Arranging

01 December 2012 on thesleepdogs website by David

My first instrument is drums so, for me, the melody always suggests various options of rhythm. I usually start an Arrangement  with a rhythm guitar part on acoustic, getting a tempo and the right feel. When I have the rhythm in my head I take it to drums –  trying a couple of different drum parts and trying to sing along to drums to see what works.

I like using a double bass- drum pedal to make the song sound a bit more interesting without over complicating the rhythm. When I’ve settled on a drum rhythm I switch on my computer and find exactly the right tempo on Cu base and play along again, adjusting the tempo till I’m happy that it’s exactly right to play and sing along.

I’m not great on guitar so I have to keep the rhythm – section fairly simple. The drums rhythm suggests a bass rhythm which I practice for a while and then I start to put tracks down. For the first couple of tracks, ‘A Dream of England’ and ‘Polish Falcon’,  once I had the bass and drum parts in my head I decided to I needed something a little more dexterous than my guitar playing at the heart of the track so I got stuck into programming in Cu base  It is an absolute joy to work with! I thought I’d start with traditional sounds initially to keep it simple so the first part I tried was piano. First the chord sequence  with very simple changes, and then some trills based around the Arpeggios (the notes of the chord). Each bar seemed to suggest the next and before you know it you have a piano part.  I just needed to avoid copying the vocal lines too much and try to do something interesting. This came by sheer trial and error. With a decent backing track on the computer I was now faced with the most difficult part of all for me – the lead vocal. With the first 4 tracks I agonised over the vocal lines. Recording and re-recording until I got something that didn’t embarrass me too much.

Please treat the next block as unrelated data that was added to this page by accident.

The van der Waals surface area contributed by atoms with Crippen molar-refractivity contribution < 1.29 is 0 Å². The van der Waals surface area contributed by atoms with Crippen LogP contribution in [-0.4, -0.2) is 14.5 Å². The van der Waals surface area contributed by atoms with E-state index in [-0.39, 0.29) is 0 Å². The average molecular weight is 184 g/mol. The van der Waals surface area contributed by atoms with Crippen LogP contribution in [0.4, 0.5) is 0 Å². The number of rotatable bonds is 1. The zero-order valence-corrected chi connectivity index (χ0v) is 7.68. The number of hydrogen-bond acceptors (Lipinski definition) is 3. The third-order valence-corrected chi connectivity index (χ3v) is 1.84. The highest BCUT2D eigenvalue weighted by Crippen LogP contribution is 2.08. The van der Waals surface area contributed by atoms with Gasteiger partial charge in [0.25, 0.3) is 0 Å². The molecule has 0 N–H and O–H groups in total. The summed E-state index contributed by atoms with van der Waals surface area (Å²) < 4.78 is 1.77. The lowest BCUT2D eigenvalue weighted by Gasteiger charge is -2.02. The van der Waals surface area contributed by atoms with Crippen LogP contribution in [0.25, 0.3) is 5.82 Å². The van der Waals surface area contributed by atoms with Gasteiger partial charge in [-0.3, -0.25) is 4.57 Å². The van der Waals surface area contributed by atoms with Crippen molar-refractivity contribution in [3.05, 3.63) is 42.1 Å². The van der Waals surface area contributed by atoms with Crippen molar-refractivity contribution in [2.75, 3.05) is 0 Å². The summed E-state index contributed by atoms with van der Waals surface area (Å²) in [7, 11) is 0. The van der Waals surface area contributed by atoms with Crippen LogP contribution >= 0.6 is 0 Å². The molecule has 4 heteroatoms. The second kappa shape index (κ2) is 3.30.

If your voice isn’t great it’s crucial that you get exactly the right key. I learned that just putting a song a semitone higher can mean the difference between an acceptable take and an unpleasant one. When I eventually got an acceptable vocal line, I usually worked at harmonies to improve the overall sound of the vocals. The rest of the arrangement could be built around these vocal lines. I originally wanted to use live musicians for everything but you can’t have everything so I compromise by having as much live recording as I can. Always live drums, bass and rhythm guitar and then Cu base sounds to add some quality. What I’ve learned most of all from these first half a dozen songs is that you need to be adaptable. The idea you have in your head doesn’t always work when you put it together. The Arrangement sometimes builds itself around a particular part that you’ve just added.

If it works, you go with it and enjoy the ride! The crucial things are the Key and the Tempo. Get those sorted as soon as you can and the rest will fall into place. And get at least one instrumental genius to help.

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